“People who are worried about giving special learning advantages to children need to rethink their whole perspective.” The Mislabeled Child. Fernette Eide, MD and Brock Eide, MD, MA, 2006.
Have you heard the term twice exceptional before? If not, you are not alone. Sometimes abbreviated as 2e, twice exceptional refers to students who are gifted in one or more areas and also have special needs or disabilities that interfere with their ability to learn in a traditional school environment.
2e students present unique challenges that are often difficult for teachers, parents, and most importantly, the student to overcome. They have great potential to learn and excel, but their disability often prevents this from happening. These students are at risk for failure if their unique needs are not effectively met. One of the most common characteristics of a twice exceptional student is low self esteem. They work much harder than their peers but typically do not achieve the same results or the same feedback.
There are numerous challenges in teaching 2e students. First, it is often difficult to identify a challenging student as twice exceptional because their giftedness may mask a learning difficulty or vice versa. In these cases, the 2e student will often deliver inconsistent results, seeming average at best. The most accurate way to know if a student is twice exceptional rather than unmotivated is through the results of an intelligence test, such as the Wechsler Intelligence Scale for Children. A 2e student will have outstanding results in some areas and well below average results in other areas.
Once identified, appropriate accommodations should be made with the goal of allowing the student to develop his strengths while improving his weak areas. Research studies consistently show the best method of teaching 2e students is by using strength based teaching strategies. At the same time, the student should be taught compensation tools to empower him to be independent. This is easier said than done. Most school districts will not allow a student to have an individual curriculum in a regular education classroom or an inclusion classroom that follows state standards in curriculum. Accommodations in the regular curriculum often will not address the unique challenges of a 2e student. This leaves a self contained special education classroom that is usually populated by students with both academic and behavioral challenges. Clearly, this is not the answer for a 2e student.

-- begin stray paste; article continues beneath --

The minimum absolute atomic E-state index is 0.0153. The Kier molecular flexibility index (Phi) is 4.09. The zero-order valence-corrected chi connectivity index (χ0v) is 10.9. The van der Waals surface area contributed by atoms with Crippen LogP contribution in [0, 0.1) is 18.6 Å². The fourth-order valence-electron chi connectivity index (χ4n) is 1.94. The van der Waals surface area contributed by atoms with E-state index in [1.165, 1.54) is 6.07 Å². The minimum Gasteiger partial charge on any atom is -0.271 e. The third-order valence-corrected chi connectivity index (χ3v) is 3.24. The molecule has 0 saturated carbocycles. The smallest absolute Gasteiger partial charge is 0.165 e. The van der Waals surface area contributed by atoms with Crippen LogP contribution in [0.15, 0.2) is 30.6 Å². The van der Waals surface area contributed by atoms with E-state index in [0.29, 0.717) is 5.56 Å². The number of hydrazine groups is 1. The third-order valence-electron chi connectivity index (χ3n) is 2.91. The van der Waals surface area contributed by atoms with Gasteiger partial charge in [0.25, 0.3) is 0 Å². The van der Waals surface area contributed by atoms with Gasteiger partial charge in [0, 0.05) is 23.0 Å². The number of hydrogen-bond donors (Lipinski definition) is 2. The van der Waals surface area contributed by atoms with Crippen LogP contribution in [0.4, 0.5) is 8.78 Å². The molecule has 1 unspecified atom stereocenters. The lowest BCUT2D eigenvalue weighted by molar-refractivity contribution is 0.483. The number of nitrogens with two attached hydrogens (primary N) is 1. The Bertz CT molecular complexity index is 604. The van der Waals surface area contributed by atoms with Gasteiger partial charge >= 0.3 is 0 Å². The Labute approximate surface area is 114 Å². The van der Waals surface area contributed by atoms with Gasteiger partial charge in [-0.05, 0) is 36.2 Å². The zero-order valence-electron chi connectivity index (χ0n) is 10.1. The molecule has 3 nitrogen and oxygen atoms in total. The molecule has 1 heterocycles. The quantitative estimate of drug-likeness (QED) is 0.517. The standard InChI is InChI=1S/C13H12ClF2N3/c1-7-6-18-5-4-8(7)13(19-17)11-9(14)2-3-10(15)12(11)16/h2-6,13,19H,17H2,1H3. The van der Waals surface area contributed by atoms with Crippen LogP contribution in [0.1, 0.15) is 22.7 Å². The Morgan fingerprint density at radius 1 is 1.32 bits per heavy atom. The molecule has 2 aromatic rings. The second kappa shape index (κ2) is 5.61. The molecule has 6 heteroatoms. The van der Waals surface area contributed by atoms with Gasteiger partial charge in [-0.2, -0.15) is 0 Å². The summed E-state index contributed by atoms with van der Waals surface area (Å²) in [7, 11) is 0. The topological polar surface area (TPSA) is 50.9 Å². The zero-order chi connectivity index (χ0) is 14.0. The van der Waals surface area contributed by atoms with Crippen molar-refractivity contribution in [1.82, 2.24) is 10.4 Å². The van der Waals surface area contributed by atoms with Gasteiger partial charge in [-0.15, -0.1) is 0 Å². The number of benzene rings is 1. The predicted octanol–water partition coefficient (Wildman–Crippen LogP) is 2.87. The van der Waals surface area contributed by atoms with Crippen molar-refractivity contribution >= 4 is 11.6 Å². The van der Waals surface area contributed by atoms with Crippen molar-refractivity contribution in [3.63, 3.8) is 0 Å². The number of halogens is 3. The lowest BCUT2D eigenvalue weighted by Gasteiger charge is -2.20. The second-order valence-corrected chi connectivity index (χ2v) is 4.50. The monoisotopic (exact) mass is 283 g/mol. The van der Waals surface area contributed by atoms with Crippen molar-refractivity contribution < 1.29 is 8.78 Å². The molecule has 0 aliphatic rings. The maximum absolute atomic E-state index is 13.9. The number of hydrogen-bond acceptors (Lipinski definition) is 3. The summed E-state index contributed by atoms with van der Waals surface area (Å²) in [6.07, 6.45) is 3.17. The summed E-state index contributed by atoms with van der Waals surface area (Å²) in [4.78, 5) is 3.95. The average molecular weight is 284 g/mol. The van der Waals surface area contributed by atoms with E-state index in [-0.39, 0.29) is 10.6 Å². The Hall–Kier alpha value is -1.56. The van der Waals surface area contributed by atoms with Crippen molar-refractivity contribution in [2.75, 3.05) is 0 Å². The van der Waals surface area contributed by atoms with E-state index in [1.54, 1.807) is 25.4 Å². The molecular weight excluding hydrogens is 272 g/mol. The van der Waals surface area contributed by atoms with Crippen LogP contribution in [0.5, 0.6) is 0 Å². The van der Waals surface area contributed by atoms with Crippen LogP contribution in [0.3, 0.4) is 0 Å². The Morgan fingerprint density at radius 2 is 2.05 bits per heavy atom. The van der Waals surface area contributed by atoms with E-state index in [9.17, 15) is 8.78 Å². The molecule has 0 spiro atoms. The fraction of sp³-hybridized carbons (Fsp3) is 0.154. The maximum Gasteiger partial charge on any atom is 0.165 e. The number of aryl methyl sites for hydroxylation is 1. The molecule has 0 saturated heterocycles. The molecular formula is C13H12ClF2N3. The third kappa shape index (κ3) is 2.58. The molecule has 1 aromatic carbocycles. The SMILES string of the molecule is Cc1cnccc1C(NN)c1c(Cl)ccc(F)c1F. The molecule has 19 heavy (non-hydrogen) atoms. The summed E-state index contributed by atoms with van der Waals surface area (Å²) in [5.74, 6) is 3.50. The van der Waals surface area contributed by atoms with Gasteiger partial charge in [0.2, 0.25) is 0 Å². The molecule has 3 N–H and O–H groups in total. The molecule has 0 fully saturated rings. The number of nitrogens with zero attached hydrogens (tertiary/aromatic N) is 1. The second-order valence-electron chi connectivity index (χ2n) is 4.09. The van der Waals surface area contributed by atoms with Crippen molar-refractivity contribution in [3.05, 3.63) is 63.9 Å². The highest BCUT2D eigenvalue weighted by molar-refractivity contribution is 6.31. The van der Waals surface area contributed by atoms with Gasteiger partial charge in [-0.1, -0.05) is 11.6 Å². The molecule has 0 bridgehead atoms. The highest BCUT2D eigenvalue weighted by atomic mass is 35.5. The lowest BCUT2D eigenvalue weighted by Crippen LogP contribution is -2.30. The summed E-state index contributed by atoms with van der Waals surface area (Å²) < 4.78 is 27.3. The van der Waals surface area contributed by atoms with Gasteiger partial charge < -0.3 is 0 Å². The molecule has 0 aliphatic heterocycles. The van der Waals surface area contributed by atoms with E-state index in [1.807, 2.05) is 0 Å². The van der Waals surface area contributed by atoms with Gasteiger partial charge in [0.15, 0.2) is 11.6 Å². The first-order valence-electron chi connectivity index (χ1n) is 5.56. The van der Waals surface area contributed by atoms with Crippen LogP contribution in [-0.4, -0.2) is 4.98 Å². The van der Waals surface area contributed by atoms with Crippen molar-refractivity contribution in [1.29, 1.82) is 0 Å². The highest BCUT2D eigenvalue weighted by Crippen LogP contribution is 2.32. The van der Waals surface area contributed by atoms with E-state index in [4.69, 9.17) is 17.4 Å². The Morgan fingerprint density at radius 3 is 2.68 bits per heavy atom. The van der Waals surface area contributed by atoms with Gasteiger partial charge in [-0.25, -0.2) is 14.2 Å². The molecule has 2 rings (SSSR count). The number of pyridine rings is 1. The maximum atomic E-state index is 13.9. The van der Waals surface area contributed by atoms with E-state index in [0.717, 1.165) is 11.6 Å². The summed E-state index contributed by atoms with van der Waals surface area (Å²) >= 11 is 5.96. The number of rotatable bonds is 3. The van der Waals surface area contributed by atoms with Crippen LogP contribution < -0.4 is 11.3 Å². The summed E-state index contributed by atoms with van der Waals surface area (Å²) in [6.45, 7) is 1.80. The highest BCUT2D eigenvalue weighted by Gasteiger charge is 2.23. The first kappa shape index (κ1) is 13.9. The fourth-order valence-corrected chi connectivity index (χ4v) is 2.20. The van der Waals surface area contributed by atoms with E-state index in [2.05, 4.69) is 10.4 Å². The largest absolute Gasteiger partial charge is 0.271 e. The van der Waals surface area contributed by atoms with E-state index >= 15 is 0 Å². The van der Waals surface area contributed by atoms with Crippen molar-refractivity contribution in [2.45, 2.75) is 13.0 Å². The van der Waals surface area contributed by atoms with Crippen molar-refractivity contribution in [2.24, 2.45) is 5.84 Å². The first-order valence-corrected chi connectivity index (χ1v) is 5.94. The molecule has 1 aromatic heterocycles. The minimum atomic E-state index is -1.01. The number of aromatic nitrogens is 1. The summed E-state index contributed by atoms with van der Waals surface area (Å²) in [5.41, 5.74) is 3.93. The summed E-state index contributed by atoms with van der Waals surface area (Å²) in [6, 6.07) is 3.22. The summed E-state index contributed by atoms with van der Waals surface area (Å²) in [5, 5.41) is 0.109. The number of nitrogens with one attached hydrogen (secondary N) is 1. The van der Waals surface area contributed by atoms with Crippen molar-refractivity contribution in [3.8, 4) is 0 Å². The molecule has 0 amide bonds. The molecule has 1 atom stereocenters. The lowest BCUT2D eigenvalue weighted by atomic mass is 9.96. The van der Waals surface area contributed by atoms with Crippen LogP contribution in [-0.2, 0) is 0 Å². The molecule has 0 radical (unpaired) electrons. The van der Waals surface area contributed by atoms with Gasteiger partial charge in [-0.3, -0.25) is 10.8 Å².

Finally, once appropriate accommodations have been identified, they need to be implemented. This typically is not easy for the student or for the teacher. If the student is lucky, he will have one or more teachers who are motivated to help him succeed. Since the classroom teacher is responsible for many students, however, the 2e student often is not given the individual direction necessary to make success possible. Parents will also impact the student’s success, but to a lesser degree. School aged children, as we know, spend the majority of their time in the classroom. Therefore, the success of the 2e student is greatly dependent on the investment of his teachers.
With appropriate supports and a strength based, differentiated approach, a gifted student with special needs can succeed and even excel in school. Certain states, such as Idaho, have standard programming in place to meet the needs of twice exceptional students. These programs should be offered to students everywhere. For more information on twice exceptional students and programs available to them, see below.
- Idaho Twice Exceptional Manual
- National Education Association – the Twice Exceptional Dilemma
- National Center for Learning Disabilities – Twice Exceptional Story
- The 2e Newsletter
- The Mislabeled Child
- Twice Exceptional Gifted Children
- Surviving the Land of the Gifted and Twice Exceptional